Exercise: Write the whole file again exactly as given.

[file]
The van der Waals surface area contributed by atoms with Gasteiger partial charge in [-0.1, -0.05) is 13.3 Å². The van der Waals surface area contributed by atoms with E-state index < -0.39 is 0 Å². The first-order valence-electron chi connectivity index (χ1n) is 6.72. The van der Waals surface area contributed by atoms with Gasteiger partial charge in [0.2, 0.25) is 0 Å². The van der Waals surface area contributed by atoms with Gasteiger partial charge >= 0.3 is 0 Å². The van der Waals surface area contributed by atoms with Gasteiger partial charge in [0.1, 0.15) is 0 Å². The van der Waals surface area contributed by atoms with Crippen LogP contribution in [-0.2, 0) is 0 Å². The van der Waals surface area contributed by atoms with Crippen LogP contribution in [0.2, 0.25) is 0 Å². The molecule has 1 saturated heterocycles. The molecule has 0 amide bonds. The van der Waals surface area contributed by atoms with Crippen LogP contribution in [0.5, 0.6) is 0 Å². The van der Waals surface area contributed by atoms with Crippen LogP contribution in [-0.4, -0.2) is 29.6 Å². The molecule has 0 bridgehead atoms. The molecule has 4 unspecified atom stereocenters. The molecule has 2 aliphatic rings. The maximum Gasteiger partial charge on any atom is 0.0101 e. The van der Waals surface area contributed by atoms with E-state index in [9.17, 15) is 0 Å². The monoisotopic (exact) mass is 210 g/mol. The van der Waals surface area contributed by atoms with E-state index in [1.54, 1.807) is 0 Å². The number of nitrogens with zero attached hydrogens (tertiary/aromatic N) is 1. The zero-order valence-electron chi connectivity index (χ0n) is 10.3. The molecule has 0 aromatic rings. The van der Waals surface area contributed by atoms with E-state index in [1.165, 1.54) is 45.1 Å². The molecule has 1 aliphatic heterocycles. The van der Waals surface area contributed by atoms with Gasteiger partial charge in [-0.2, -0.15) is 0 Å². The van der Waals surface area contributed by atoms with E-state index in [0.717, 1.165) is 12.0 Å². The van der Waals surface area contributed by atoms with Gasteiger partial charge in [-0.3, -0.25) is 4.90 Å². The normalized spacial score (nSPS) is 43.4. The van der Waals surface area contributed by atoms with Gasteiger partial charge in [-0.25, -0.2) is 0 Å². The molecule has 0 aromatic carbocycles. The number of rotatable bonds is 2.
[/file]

The van der Waals surface area contributed by atoms with Gasteiger partial charge in [-0.1, -0.05) is 13.3 Å². The van der Waals surface area contributed by atoms with E-state index < -0.39 is 0 Å². The first-order valence-electron chi connectivity index (χ1n) is 6.72. The van der Waals surface area contributed by atoms with Gasteiger partial charge in [0.2, 0.25) is 0 Å². The van der Waals surface area contributed by atoms with Gasteiger partial charge >= 0.3 is 0 Å². The van der Waals surface area contributed by atoms with Gasteiger partial charge in [0.1, 0.15) is 0 Å². The van der Waals surface area contributed by atoms with Crippen LogP contribution in [-0.2, 0) is 0 Å². The van der Waals surface area contributed by atoms with Crippen LogP contribution in [0.2, 0.25) is 0 Å². The molecule has 1 saturated heterocycles. The molecule has 0 amide bonds. The van der Waals surface area contributed by atoms with Crippen LogP contribution in [0.5, 0.6) is 0 Å². The van der Waals surface area contributed by atoms with Crippen LogP contribution in [-0.4, -0.2) is 29.6 Å². The molecule has 0 bridgehead atoms. The molecule has 4 unspecified atom stereocenters. The molecule has 2 aliphatic rings. The maximum Gasteiger partial charge on any atom is 0.0101 e. The van der Waals surface area contributed by atoms with E-state index in [9.17, 15) is 0 Å². The monoisotopic (exact) mass is 210 g/mol. The van der Waals surface area contributed by atoms with E-state index in [1.54, 1.807) is 0 Å². The number of nitrogens with zero attached hydrogens (tertiary/aromatic N) is 1. The zero-order valence-electron chi connectivity index (χ0n) is 10.3. The molecule has 0 aromatic rings. The van der Waals surface area contributed by atoms with E-state index in [1.165, 1.54) is 45.1 Å². The molecule has 1 aliphatic heterocycles. The van der Waals surface area contributed by atoms with Gasteiger partial charge in [-0.2, -0.15) is 0 Å². The van der Waals surface area contributed by atoms with E-state index in [0.717, 1.165) is 12.0 Å². The van der Waals surface area contributed by atoms with Gasteiger partial charge in [-0.3, -0.25) is 4.90 Å². The normalized spacial score (nSPS) is 43.4. The van der Waals surface area contributed by atoms with Gasteiger partial charge in [-0.25, -0.2) is 0 Å². The molecule has 0 aromatic carbocycles. The number of rotatable bonds is 2.